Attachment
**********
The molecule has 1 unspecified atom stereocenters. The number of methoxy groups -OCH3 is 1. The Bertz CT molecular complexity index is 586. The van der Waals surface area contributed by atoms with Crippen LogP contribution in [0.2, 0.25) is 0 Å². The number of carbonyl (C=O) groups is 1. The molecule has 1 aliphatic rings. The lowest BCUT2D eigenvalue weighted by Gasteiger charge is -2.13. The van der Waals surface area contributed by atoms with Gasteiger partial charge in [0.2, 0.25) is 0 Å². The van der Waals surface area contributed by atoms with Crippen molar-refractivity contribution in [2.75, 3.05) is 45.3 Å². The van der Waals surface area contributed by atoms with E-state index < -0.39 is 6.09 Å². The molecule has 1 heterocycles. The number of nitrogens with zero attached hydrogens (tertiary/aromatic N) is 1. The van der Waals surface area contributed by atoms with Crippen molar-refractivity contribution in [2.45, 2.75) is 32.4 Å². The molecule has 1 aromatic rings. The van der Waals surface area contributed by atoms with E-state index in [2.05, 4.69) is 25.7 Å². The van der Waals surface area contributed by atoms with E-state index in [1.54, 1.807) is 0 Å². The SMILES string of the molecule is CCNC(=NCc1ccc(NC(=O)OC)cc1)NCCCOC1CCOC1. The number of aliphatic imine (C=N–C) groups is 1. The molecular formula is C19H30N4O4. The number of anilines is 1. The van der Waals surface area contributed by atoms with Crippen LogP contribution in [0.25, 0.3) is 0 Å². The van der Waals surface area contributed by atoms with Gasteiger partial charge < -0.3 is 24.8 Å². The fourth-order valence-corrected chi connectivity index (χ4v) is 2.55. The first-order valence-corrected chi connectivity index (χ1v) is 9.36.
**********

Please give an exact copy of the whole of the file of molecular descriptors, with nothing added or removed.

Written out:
The molecule has 1 unspecified atom stereocenters. The number of methoxy groups -OCH3 is 1. The Bertz CT molecular complexity index is 586. The van der Waals surface area contributed by atoms with Crippen LogP contribution in [0.2, 0.25) is 0 Å². The number of carbonyl (C=O) groups is 1. The molecule has 1 aliphatic rings. The lowest BCUT2D eigenvalue weighted by Gasteiger charge is -2.13. The van der Waals surface area contributed by atoms with Gasteiger partial charge in [0.2, 0.25) is 0 Å². The van der Waals surface area contributed by atoms with Crippen molar-refractivity contribution in [2.75, 3.05) is 45.3 Å². The van der Waals surface area contributed by atoms with E-state index < -0.39 is 6.09 Å². The molecule has 1 heterocycles. The number of nitrogens with zero attached hydrogens (tertiary/aromatic N) is 1. The van der Waals surface area contributed by atoms with Crippen molar-refractivity contribution in [2.45, 2.75) is 32.4 Å². The molecule has 1 aromatic rings. The van der Waals surface area contributed by atoms with E-state index in [2.05, 4.69) is 25.7 Å². The van der Waals surface area contributed by atoms with E-state index in [1.54, 1.807) is 0 Å². The SMILES string of the molecule is CCNC(=NCc1ccc(NC(=O)OC)cc1)NCCCOC1CCOC1. The number of aliphatic imine (C=N–C) groups is 1. The molecular formula is C19H30N4O4. The number of anilines is 1. The van der Waals surface area contributed by atoms with Crippen LogP contribution in [0.25, 0.3) is 0 Å². The van der Waals surface area contributed by atoms with Gasteiger partial charge < -0.3 is 24.8 Å². The fourth-order valence-corrected chi connectivity index (χ4v) is 2.55. The first-order valence-corrected chi connectivity index (χ1v) is 9.36.